“Combat is an unusual experience for most of us, but then emergencies of any kind always are. However, combat does occur, and any fully educated person knows this and prepares for it. Despite what we may hear, combat is not the characteristic of any particular occupation or situation. It may come to a policeman, but it may just as probably come to a barber, a broker or a biologist. Accepting this is the first step in physical security. No one can solve any problem of which he is not aware.”
Jeff Cooper, “The Combat Mindset” in American Handgunner Annual, 1986
“If you find yourself in a fair fight, your tactics suck.”
I don’t really agree with any party or philosophy 100% and I reserve the right to be inconsistent. As Emerson said, “A foolish consistency is the hobgoblin of little minds.”
But I must admit to often finding myself agreeing with some pretty conservative (even extremely conservative) thinkers on issues of personal protection.
While I am of two minds over how we treat criminals in the U.S. and about what sort of laws might better manage crime and reduce recidivism (relapse into crime) more inexpensively and without warehousing a big chunk of the population , I am crystal clear in my feelings on personal confrontation with crime or violence.
I’ve had my own small-scale run ins with violence. Lots of ass kickings as a kid (I was kind of a wise ass). I grew up in a blue collar family and fights were part of life. I brushed up against criminal violence a little as a young man, at the most bottom rungs of it, but I saw what was going to happen with those guys.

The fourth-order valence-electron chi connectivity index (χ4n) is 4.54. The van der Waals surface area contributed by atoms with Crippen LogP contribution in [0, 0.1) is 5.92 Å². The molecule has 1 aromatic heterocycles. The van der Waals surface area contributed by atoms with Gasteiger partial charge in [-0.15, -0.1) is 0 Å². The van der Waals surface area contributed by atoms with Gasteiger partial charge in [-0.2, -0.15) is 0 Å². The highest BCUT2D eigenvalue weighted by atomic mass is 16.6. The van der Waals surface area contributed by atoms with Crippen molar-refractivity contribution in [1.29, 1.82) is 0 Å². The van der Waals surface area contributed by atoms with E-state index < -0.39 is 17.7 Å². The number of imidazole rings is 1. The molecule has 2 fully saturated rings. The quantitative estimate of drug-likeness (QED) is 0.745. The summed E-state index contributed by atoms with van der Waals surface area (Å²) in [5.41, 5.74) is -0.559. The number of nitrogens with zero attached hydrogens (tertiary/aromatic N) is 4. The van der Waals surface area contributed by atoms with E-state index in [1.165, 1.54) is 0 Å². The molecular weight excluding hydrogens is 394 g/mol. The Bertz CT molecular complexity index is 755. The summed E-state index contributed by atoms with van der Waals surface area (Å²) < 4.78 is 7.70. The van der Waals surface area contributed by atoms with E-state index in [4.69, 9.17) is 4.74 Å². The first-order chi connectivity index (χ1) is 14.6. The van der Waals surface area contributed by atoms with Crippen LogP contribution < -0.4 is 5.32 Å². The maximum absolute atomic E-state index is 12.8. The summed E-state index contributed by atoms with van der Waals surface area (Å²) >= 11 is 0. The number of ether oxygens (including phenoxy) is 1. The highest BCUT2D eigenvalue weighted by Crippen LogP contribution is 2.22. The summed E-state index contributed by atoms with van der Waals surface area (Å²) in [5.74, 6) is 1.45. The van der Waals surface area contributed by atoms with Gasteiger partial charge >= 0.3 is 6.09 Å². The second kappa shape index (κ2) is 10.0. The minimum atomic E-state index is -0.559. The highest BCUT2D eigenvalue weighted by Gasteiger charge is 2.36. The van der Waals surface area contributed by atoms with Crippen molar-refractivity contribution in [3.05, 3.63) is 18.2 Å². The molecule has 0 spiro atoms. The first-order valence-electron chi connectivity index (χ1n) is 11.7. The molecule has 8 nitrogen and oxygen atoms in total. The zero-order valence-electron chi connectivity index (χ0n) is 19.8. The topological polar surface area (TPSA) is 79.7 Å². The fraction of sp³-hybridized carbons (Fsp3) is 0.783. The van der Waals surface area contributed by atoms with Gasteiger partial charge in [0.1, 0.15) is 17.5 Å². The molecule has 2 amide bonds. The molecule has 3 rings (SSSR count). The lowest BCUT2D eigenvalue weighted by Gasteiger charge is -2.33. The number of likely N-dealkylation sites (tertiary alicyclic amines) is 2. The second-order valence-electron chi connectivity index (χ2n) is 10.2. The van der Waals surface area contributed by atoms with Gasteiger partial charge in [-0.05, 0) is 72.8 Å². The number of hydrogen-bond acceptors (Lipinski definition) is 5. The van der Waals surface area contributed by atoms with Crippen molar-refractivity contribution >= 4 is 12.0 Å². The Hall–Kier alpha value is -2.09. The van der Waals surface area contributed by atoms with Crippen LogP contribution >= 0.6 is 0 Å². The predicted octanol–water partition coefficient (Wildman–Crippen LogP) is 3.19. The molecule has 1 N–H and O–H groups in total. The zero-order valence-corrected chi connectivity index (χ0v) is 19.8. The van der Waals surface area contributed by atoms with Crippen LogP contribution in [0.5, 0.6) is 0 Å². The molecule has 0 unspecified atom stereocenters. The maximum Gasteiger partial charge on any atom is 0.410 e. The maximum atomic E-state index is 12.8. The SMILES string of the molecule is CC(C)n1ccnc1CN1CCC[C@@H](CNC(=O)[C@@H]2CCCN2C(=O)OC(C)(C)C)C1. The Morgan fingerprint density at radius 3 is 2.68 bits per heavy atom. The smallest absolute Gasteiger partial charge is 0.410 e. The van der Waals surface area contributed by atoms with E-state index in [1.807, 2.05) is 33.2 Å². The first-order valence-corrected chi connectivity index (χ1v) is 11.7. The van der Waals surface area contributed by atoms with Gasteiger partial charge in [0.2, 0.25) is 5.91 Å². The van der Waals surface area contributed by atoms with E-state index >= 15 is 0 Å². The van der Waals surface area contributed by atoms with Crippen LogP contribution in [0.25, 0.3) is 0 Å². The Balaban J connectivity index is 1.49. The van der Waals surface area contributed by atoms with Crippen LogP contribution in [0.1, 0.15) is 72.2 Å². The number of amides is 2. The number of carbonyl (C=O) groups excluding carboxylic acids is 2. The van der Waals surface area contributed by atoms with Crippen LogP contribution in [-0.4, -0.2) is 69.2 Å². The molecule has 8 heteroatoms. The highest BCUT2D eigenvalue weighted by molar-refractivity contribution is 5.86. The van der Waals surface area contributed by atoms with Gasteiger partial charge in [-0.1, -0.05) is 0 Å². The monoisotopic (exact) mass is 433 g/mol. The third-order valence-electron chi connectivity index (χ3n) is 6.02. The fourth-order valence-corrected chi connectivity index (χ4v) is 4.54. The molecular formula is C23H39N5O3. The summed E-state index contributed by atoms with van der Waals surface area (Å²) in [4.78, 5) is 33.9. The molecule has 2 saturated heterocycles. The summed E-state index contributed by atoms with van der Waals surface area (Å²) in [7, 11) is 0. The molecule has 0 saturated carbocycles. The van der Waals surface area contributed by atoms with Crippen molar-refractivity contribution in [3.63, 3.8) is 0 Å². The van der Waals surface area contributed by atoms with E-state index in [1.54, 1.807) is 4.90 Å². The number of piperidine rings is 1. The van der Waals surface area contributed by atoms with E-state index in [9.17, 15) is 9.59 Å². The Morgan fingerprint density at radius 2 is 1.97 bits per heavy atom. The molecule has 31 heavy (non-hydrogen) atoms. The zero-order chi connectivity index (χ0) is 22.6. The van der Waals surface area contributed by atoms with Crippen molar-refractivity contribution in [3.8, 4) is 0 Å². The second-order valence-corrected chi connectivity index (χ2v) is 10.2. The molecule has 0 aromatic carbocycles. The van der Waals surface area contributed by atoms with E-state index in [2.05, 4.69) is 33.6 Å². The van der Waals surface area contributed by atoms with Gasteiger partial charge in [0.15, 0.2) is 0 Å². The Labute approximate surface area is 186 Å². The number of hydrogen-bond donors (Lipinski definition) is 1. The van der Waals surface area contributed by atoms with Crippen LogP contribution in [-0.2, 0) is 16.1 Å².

I’m also a student of history and I’ve studied both war and crime specifically.
Where wars break out, civilization breaks down and people are forced to rely on their own local capabilities to survive and avoid becoming casualties or victims. The worst in people comes to the surface and ordinary people are freed to express their most anti-social instincts.
Some people don’t need a war to let loose. The True Crime books are full of stories of people encountering the wrong person or persons at the wrong time and suffering horribly. We’re not just talking about the crazy (and rare) fringes here — its all on a continuum.
This knowledge has made me a little bit of a survivalist. Enough to spend a lot of time learning to fight. Of course there are other reasons, but that’s a big one. I have a very strong aversion to being a victim.
I don’t think you can rely on the police. There are not enough of them. And now and then, they are part of the problem. You can only be 100% sure of yourself and (hopefully) your friends and loved ones.
If you look at the history of crime, social unrest, and war, there are many incidents in which good people ran into the “bad” people and suffered very badly as a result. Names like Charlie Starkweather and the Manson Family and Ted Bundy and Edmund Kemper immediately come to mind. And events like the rise of the Fascists in Europe in the 1930s or the riots in the U.S. in L.A.
These events are rare but they happen. Shit will occasionally hit the fan and you might find yourself in the wrong place at the wrong time.
I don’t really take these concerns very far. I don’t have a bunker or an assault rifle. But my goal is always to be somewhat prepared. I don’t carry a gun or own a rifle but I know how to use them. I don’t (usually) carry a knife but I have some and I keep them sharp and am modestly competent in their use as a weapon.
This brings us to Jeff Cooper and his little “book,” Principles of Personal Defense. Its a very small book, only about 20 pages.
But it packs a punch. He says a lot of extremely important things in that small space that most people need to hear.